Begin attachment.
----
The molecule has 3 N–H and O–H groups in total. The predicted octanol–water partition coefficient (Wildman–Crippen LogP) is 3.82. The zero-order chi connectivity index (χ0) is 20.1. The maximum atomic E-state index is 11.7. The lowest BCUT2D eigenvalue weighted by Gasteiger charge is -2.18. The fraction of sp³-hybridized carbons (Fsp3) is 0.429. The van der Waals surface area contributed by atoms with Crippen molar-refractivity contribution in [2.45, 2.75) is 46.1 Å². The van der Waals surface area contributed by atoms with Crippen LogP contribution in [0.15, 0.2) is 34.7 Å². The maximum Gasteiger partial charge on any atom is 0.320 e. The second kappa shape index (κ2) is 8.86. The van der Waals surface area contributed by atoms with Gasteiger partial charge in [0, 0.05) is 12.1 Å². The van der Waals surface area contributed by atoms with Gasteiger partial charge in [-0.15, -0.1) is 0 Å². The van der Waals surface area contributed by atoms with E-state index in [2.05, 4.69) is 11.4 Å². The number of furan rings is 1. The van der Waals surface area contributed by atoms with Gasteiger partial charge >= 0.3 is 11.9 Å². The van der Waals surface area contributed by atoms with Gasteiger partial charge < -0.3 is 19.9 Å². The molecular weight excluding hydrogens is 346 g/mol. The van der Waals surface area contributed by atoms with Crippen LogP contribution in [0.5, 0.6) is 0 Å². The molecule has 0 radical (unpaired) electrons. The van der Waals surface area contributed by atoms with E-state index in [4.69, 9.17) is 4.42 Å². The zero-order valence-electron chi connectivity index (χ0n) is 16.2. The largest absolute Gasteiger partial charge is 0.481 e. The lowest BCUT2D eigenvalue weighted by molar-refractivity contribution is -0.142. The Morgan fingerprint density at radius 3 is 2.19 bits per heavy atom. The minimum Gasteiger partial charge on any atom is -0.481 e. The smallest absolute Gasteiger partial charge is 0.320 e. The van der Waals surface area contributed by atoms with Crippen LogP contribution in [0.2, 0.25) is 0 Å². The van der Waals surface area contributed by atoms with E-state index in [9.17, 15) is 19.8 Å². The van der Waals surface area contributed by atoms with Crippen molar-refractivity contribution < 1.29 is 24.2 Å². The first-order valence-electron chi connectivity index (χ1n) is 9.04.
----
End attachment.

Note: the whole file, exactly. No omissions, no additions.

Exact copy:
The molecule has 3 N–H and O–H groups in total. The predicted octanol–water partition coefficient (Wildman–Crippen LogP) is 3.82. The zero-order chi connectivity index (χ0) is 20.1. The maximum atomic E-state index is 11.7. The lowest BCUT2D eigenvalue weighted by Gasteiger charge is -2.18. The fraction of sp³-hybridized carbons (Fsp3) is 0.429. The van der Waals surface area contributed by atoms with Crippen molar-refractivity contribution in [2.45, 2.75) is 46.1 Å². The van der Waals surface area contributed by atoms with Crippen LogP contribution in [0.15, 0.2) is 34.7 Å². The maximum Gasteiger partial charge on any atom is 0.320 e. The second kappa shape index (κ2) is 8.86. The van der Waals surface area contributed by atoms with Gasteiger partial charge in [0, 0.05) is 12.1 Å². The van der Waals surface area contributed by atoms with Gasteiger partial charge in [-0.15, -0.1) is 0 Å². The van der Waals surface area contributed by atoms with E-state index in [2.05, 4.69) is 11.4 Å². The number of furan rings is 1. The van der Waals surface area contributed by atoms with Gasteiger partial charge >= 0.3 is 11.9 Å². The van der Waals surface area contributed by atoms with Gasteiger partial charge < -0.3 is 19.9 Å². The molecular weight excluding hydrogens is 346 g/mol. The van der Waals surface area contributed by atoms with Crippen LogP contribution in [0.5, 0.6) is 0 Å². The molecule has 0 radical (unpaired) electrons. The van der Waals surface area contributed by atoms with E-state index in [4.69, 9.17) is 4.42 Å². The zero-order valence-electron chi connectivity index (χ0n) is 16.2. The largest absolute Gasteiger partial charge is 0.481 e. The lowest BCUT2D eigenvalue weighted by molar-refractivity contribution is -0.142. The Morgan fingerprint density at radius 3 is 2.19 bits per heavy atom. The minimum Gasteiger partial charge on any atom is -0.481 e. The smallest absolute Gasteiger partial charge is 0.320 e. The van der Waals surface area contributed by atoms with Crippen LogP contribution in [0.2, 0.25) is 0 Å². The van der Waals surface area contributed by atoms with E-state index in [9.17, 15) is 19.8 Å². The van der Waals surface area contributed by atoms with Crippen molar-refractivity contribution < 1.29 is 24.2 Å². The first-order valence-electron chi connectivity index (χ1n) is 9.04.